The question of legality of governments action does not concern me anymore, the law and constitution has proven to be dyfunctional to protect the people of this Nation from harm caused predominantly by foreign and private interests.

  50. Georg Baumann Says:

    ….than to challenge the dyssocial policies of an unelected and unaccountable ECB, enforced by a European Peoples Party consensus…. I mean to say.

  51. DOCM Says:

    @ Ceterisparibus

    In fact, I do not accept that Anglo/INBS are different (for the reasons outlined by Brian Woods II and Anonym).

    What I do regret is that the Merkel/Schaeuble drive to make the wicked bankers pay - in a mistaken attempt to curry favour with German voters - ran out of steam before it could be applied to Ireland. As a blogger pointed out recently on another thread, the German view of Ireland is coloured by the lite-touch regulation saga and they have no sympathy whatsoever for the Irish situation. Their attitude to Greece (outside the pages of Bild) is much more nuanced. They know it was a mistake to allow Greece to join in the first place and they also know that their banks financed irresponsible purchases by Greece of German exports of various kinds from submarines, that the Greeks neither needed nor could afford, to various other schemes (with a more thann a whiff of unacceptable practices involved).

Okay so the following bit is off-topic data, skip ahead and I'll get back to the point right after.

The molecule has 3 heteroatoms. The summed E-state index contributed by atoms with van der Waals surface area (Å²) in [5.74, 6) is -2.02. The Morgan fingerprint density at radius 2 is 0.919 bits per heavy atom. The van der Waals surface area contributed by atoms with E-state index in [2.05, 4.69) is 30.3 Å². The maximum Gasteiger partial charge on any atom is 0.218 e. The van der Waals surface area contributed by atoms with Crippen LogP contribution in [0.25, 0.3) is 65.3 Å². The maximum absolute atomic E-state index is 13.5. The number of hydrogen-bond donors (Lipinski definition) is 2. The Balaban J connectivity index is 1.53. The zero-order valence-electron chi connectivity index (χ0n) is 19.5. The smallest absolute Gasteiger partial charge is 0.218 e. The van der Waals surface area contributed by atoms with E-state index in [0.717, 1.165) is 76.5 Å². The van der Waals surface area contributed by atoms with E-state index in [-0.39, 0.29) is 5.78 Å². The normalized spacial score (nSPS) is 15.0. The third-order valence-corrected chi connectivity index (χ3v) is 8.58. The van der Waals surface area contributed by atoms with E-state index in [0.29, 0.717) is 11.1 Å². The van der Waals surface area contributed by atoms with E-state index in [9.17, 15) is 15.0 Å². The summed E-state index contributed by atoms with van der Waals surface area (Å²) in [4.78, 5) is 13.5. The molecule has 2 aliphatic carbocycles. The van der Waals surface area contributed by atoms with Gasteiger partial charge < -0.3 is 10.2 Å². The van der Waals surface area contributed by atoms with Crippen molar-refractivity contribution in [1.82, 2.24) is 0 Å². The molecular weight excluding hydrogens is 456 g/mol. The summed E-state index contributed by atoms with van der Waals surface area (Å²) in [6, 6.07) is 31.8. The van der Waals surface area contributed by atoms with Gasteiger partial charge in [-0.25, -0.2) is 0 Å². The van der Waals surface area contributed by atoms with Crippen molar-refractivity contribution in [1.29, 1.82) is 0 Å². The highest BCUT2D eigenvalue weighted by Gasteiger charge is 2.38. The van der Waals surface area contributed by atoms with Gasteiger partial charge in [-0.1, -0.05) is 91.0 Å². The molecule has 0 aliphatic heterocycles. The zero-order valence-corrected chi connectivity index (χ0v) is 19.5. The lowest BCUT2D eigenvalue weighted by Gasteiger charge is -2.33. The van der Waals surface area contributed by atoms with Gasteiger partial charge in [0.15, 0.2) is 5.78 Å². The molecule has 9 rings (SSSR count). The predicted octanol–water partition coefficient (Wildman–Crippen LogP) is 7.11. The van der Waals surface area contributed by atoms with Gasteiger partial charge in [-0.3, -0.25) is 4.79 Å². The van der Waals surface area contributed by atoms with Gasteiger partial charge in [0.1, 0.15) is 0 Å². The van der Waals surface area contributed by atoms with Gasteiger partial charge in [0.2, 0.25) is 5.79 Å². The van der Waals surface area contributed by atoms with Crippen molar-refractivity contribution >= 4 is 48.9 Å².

If there is to be talk of taking a hit for the team, it would be best to first recognise the nature of the game being played. The failure to do so is the biggest lacuna in the Irish domestic policy debate but it seems to me to being well on the way to being filled. Noonan, for example, rightly dismissed the comments of Stark.

  52. hoganmahew Says:

    @Jagdip
    “Maybe you can draw a line between WW1, defeat of Germany, Versailles treaty, reparations and humiliation, rise of German fascism and cult of Hitler, WW2 - but did you mean WW2 or WW1.”
    Well, the Fritz Fischer school of German history does exactly that - the end of WWI was unfinished business, Versailles and Nazism notwithstanding. The argument is that there was a pervasive intent to expand Germany by military means that began with Bismarch and persisted through WWII.
    http://en.wikipedia.org/wiki/Fritz_Fischer

    (Nice to get some use out of A-level history…).

  53. Desmond Brennan Says:

    There are certain covenants which are tenets of financial stability. A well known one is that sovereigns are expected not to default.

    Even more important is that banks should always pay their depositors/senior bondholders. That money is NEVER meant to be at risk, equity capital, and subordinated bonds are meant to be the risk bulwark.

    Breaking the principle of deposits/senior debt not being at risk, would be a serious threat to financial stability. Ireland had hundreds of highly paid civil servants in the then Financial Regulator tasked with ensuring the bank’s risk bulwark was adequate.

    Also, when the tide went out…who won and lost ? Well the property developers appear to have rolled everyting over, double or quits, and are bankrupt. The main beneficiary from the fake property bubble was the people of Ireland. Massive windfall taxes (fake money) fuelled huge increases in expenditure…social welfare, public pay and capital expenditure.